FICO 2.0: What You Need to Know About the New Credit Score Changes
We all know the saying: To err is human, but to forgive, divine.
Unfortunately, there hasn’t traditionally been a whole lot of forgiveness in the world of credit. Those oh-so-human mistakes we’ve made when it comes to missing debt payments can leave a blemish on our credit reports for years—and significantly lower our credit scores.
Now, though, it looks like borrowers’ mea culpas are being heard. Fair Isaac Corporation, the company that created the FICO credit score, recently announced that it was making some major changes to its calculations that could give a reprieve to those haunted by ghosts of credit mistakes past.
It’s good news for borrowers—but could it be bad for the economy? Here are a few ways the FICO changes will affect us all.
Pro: Settled late payments will no longer count against you. In the past, if you failed to pay a bill and it went into collections, the ding could stay on your credit report for up to seven years and lower your score by as much as 100 points. Now, Fair Isaac says that if those bills were paid off or settled with a collection agency, it will no longer include that record in its calculations.
Pro: Medical debt carries less weight. A medical emergency is one of the biggest culprits that throw Americans’ finances out of whack. In fact, more than half of debt-collection activity comes from medical bills, reports the Wall Street Journal.
The Consumer Financial Protection Bureau has criticized credit models in the past for putting too much weight on medical bills, saying it unfairly punished people for costs that were sometimes out of their control. Indeed, unpaid medical bills plague a large number of Americans: Research shows that about 75 million people have problems paying their medical debt.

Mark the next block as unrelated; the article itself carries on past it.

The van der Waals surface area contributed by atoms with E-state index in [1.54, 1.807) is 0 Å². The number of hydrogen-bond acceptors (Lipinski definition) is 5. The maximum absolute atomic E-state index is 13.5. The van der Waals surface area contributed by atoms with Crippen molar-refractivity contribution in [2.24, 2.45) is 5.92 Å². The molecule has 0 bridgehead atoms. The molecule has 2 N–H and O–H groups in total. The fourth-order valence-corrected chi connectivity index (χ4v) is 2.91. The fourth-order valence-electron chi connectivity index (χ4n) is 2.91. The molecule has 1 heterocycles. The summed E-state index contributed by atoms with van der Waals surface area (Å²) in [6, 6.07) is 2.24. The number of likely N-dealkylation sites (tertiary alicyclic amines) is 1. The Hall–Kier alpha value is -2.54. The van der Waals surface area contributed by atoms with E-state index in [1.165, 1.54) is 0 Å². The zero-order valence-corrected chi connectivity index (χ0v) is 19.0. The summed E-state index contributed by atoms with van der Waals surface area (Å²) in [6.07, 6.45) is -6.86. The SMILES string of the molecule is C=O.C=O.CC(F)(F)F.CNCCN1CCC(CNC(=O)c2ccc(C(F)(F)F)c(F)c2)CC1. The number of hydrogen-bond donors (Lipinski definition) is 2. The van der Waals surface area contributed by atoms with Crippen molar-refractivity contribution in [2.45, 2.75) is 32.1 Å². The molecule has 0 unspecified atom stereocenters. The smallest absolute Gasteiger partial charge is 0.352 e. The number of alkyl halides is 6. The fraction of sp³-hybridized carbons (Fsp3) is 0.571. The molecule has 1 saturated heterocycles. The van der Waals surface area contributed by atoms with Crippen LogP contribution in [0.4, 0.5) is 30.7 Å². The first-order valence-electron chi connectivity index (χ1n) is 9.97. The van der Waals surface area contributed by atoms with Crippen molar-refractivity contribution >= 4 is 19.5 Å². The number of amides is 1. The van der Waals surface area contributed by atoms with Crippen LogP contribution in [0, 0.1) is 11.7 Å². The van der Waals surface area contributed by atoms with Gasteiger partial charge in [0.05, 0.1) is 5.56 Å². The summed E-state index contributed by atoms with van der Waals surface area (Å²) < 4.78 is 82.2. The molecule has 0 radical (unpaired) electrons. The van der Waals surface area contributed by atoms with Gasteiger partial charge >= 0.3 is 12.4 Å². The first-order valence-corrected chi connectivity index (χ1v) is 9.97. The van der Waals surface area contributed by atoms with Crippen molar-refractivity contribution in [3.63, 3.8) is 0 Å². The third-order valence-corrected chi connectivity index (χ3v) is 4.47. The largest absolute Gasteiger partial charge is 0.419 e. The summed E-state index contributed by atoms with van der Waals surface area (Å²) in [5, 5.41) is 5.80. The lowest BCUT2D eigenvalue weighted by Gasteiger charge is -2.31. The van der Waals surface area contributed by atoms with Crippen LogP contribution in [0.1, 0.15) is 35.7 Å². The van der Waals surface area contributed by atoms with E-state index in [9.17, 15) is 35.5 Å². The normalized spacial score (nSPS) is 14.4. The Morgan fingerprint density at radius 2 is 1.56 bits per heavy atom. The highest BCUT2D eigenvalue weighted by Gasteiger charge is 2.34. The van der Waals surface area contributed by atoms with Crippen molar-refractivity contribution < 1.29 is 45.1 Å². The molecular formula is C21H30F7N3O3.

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Con: It puts lenders at greater risk. Fair Isaac says its new credit score reporting was based in part on research done to determine how likely borrowers with a good credit record—with the exception of settled collections—were to repay their debts. But it still stands to reason that with less-stringent standards come more risk for lenders. After all, if a borrower declares bankruptcy, lenders could kiss those unpaid balances goodbye—and the losses could be absorbed not only by the banks, but also by their customers.
Pro or Con? It widens the door to obtaining loans. Wiping at least some of the slate clean will enable many consumers to get access to loans, or at least to loans with better interest rates. That’s a good thing, right? Not necessarily, say some market experts.
After the recession, lending restrictions tightened, allowing only those with stellar credit scores and reports to be approved for things like mortgages and auto loans. With the average household carrying more than $15,000 in credit card debt and $33,000 in student loans, loosening the standards could merely add to the $11.7 trillion in total consumer debt Americans carry.
Of course, one could argue that won’t be an issue if we all can use credit a little more responsibly. Here are some ways that using credit can actually help you—and what to do if you want to fix a mistake that could be bringing your score down.